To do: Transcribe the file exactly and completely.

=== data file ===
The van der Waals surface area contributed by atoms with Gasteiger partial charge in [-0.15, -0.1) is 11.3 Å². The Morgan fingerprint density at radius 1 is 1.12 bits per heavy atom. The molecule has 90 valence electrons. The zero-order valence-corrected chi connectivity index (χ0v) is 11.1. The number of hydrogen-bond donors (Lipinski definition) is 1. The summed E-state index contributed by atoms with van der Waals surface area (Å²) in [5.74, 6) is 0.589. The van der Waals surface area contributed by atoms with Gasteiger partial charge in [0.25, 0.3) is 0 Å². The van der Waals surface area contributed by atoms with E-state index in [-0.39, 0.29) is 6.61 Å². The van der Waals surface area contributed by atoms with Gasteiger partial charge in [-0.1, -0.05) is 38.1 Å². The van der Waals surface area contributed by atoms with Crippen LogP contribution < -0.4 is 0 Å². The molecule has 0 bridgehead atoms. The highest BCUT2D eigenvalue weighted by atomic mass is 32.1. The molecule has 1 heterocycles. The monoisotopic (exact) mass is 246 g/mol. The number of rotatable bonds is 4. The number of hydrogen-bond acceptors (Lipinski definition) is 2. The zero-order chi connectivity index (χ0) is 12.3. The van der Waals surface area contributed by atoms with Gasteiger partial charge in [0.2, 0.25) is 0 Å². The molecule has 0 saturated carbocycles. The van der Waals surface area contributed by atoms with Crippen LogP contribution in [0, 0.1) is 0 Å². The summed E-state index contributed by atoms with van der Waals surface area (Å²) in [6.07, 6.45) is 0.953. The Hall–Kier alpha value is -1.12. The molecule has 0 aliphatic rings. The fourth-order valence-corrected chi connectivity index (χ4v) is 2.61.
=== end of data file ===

The van der Waals surface area contributed by atoms with Gasteiger partial charge in [-0.15, -0.1) is 11.3 Å². The Morgan fingerprint density at radius 1 is 1.12 bits per heavy atom. The molecule has 90 valence electrons. The zero-order valence-corrected chi connectivity index (χ0v) is 11.1. The number of hydrogen-bond donors (Lipinski definition) is 1. The summed E-state index contributed by atoms with van der Waals surface area (Å²) in [5.74, 6) is 0.589. The van der Waals surface area contributed by atoms with Gasteiger partial charge in [0.25, 0.3) is 0 Å². The van der Waals surface area contributed by atoms with E-state index in [-0.39, 0.29) is 6.61 Å². The van der Waals surface area contributed by atoms with Gasteiger partial charge in [-0.1, -0.05) is 38.1 Å². The van der Waals surface area contributed by atoms with Crippen LogP contribution < -0.4 is 0 Å². The molecule has 0 bridgehead atoms. The highest BCUT2D eigenvalue weighted by atomic mass is 32.1. The molecule has 1 heterocycles. The monoisotopic (exact) mass is 246 g/mol. The number of rotatable bonds is 4. The number of hydrogen-bond acceptors (Lipinski definition) is 2. The zero-order chi connectivity index (χ0) is 12.3. The van der Waals surface area contributed by atoms with Gasteiger partial charge in [0.2, 0.25) is 0 Å². The molecule has 0 saturated carbocycles. The van der Waals surface area contributed by atoms with Crippen LogP contribution in [0, 0.1) is 0 Å². The summed E-state index contributed by atoms with van der Waals surface area (Å²) in [6.07, 6.45) is 0.953. The Hall–Kier alpha value is -1.12. The molecule has 0 aliphatic rings. The fourth-order valence-corrected chi connectivity index (χ4v) is 2.61.